Press play to start the video (44m 43s)
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Skip ahead to the following section(s):
  • (0:00) Intro & Agenda
  • (3:38) Primary Ask: PROVE IT Act
  • (15:11) Primary Ask: Clean Energy Permitting Reform
  • (29:06) Secondary Asks
  • (37:07) Leaders Letter and Final Thoughts
  • Q&A Discussion (
  • Ben Pendergrass
  • Jenn Tyler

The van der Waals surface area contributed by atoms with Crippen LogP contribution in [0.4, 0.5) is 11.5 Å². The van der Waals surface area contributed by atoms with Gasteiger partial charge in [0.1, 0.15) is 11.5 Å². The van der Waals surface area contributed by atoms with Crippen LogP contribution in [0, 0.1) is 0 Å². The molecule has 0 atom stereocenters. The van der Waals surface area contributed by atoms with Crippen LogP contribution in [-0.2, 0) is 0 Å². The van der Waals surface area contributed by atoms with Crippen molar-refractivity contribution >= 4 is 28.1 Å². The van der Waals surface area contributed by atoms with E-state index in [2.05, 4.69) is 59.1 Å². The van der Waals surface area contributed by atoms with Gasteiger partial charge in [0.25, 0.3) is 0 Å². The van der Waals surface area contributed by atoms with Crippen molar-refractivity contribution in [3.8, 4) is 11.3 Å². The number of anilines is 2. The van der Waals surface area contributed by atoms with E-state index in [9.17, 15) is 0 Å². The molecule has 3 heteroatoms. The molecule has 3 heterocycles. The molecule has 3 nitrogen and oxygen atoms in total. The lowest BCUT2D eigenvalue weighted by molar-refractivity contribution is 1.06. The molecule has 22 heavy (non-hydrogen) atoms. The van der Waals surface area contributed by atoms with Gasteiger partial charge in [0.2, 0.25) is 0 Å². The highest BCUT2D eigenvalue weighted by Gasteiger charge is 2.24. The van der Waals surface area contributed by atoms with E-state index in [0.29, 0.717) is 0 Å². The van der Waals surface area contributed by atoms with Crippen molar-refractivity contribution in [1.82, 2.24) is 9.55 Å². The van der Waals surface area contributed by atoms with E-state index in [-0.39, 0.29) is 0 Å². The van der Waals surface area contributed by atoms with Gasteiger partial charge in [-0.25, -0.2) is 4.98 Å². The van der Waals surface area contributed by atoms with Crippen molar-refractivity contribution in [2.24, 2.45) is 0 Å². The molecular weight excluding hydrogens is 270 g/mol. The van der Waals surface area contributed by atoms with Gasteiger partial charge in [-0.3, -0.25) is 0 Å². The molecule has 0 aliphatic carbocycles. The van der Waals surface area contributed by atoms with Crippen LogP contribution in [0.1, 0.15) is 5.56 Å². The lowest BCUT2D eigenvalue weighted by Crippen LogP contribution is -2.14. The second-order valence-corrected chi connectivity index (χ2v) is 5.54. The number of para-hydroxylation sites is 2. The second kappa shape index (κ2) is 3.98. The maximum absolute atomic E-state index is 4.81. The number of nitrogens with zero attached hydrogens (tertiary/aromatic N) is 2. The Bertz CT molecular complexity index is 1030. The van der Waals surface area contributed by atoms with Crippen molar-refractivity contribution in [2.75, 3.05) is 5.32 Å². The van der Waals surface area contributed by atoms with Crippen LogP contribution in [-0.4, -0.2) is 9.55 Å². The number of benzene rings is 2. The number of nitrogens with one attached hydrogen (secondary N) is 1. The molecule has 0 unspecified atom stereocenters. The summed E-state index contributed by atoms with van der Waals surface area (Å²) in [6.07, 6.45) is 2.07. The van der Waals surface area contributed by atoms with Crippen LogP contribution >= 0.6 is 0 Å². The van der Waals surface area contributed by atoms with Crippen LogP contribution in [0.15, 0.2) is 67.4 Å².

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Press play to start the audio (44m 43s)
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Audio Outline
Skip ahead to the following section(s):
  • (0:00) Intro & Agenda
  • (3:38) Primary Ask: PROVE IT Act
  • (15:11) Primary Ask: Clean Energy Permitting Reform
  • (29:06) Secondary Asks
  • (37:07) Leaders Letter and Final Thoughts
  • Q&A Discussion (
  • Ben Pendergrass
  • Jenn Tyler
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Training Resources

To prepare yourself, research the full suite of resources for planning a meeting with a member of Congress.